19 Trillion Reasons Why IoE Will Change Everything

100 TrillionA new study from Cisco predicts that the projected value of the Internet of Everything, the networked connection of people, processes, data, and things, will be $19 trillion over the next decade (2013-2022). That’s a $4.4-trillion increase to the $14.6 trillion attributed to the private sector, by adding in the public sector. Last year the IoE was supposed to have generated more than $600 billion in profits, while leaving an additional $544 billion of potential profits on the table.

Cisco CEO John Chambers was in fine form at the Consumer Electronics Show (CES) when he announced the study and IoE’s potential to make his company the number 1 IT vendor. “It will be bigger than anything that’s ever been done in high tech.”

IoE could boost global corporate profits by 21% by 2022, according to the network giant.

To support this conclusion, Chambers said consider what is possible today. In 1984 there were 1,000 devices connected to the Internet, by 2015 mobile devices will be greater than the total population and by 2020, 50 billion objects will be connected to the Internet. This year 10 billion devices will have 77 billion mobile apps downloaded.

“This is not about technology at all. It’s about how we change people’s lives.”

With billions of users, tens of billions of networked objects, hundreds of billions of downloads and trillions of dollars, it’s easy to understand why Cisco and the rest of the networking world are excited about the future of IoE. According to the latest study, which focused on the public sector and a number of real-world examples, IoE can help governments create value by saving money, improving employee productivity, generating new revenue (without raising taxes) and enhancing citizen benefits.

Applications include:

  • smart buildings can generate $100B by lowering operating costs by reducing energy consumption through the integration of HVAC and other systems;
  • gas monitoring could generate $69B by reducing meter-reading costs and increasing the accuracy of readings for citizens and municipal utility agencies;
  • smart parking could create $41B by providing real-time visibility into the availability of parking spaces across a city; residents can identify and reserve the closest available space, traffic wardens can identify non-compliant usage, and municipalities can introduce demand-based pricing;
  • water management could generate $39B by connecting the household water meter over an IP network to provide remote information on use and status; and,
  • road pricing could create $18Bin new revenues by implementing automatic payments as vehicles enter busy zones of cities, improving traffic conditions and raising revenues.

Other potential government IoE benefits include:

  • state agencies have the potential to realize $682 Billion in value by applying IoE solutions to processes like bridge maintenance, offender transport, chronic disease management, connected learning and wildfire suppression;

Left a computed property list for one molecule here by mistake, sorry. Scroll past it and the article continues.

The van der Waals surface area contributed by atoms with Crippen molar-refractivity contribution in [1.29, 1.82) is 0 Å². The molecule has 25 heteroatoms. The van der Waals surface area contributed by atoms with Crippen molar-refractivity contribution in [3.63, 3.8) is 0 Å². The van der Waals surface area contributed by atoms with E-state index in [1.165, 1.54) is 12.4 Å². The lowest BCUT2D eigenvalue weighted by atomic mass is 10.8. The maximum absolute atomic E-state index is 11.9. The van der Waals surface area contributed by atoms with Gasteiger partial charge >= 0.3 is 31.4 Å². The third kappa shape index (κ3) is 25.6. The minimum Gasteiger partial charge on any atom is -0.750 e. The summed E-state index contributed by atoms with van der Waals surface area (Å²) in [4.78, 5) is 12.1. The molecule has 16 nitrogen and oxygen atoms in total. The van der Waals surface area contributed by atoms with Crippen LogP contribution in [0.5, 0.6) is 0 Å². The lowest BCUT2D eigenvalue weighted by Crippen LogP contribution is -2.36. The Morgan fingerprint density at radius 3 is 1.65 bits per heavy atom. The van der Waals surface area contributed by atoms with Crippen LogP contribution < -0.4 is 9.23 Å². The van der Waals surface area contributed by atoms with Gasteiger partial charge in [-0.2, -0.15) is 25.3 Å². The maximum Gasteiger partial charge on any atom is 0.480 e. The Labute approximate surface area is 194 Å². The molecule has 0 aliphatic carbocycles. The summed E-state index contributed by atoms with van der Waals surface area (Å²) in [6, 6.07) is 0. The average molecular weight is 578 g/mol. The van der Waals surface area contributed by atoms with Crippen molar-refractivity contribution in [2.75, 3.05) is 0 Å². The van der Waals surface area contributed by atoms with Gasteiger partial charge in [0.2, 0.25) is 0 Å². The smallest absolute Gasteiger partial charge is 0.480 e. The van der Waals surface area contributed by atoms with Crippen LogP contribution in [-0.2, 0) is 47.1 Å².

• non-defense federal agencies could capture $472 Billion through IoE solutions to improve disaster response, fleet management, cybersecurity and many other areas;
  • defense forces globally can improve the effectiveness of military missions through secure connection and information sharing among soldiers, bases, vehicles and battlefield assets. Improved connections among defense forces globally could generate $1.5 Trillion in value and measurably enhance soldier safety; and,
  • increased use of telework solutions could create an estimated $125 Billion in value by lowering real-estate, printing and other costs.

IoE shouldn’t be confused with IoT, the Internet of Things, i.e. sensors, machines and possibly even Skynet and its pet Terminators.

According to various research companies, M2M (machine-to-machine) connections will top 4 billion by 2017, up from almost 1.4 billion in 2012, with M2M services contributing anywhere from $31 billion to $290 billion at a CAGR of 30.1% from 2012 to 2017. At the start of October IDC predicted that the Internet of Things installed base will be approximately 212 billion things by the end of 2020, including 30.1 billion connected (autonomous) things. The IoT component of the IoE will generate revenues of $8.9 trillion by 2020 on components, processes, and supporting IT and connectivity, up from $4.8 trillion in 2012.

Whether its $19 trillion for the IoE, or just $9 trillion for the IoT subset, the bottom line is that change is coming, fast, and networks will need to support this Brave New World.

Image credit: bradleypjohnson (flickr)

 

About the author
Steve Wexler
Steve is a proficient IT journalist, editor, publisher, and marketing communications professional. For the past two-plus decades, he has worked for the world’s leading high-technology publishers. Currently a contributor to Network Computing, Steve has served as editor and reporter for the Canadian affiliates of IDG and CMP, as well as Ziff Davis and UBM in the U.S. His strong knowledge of computers and networking technology complement his understanding of what’s important to the builders, sellers and buyers of IT products and services.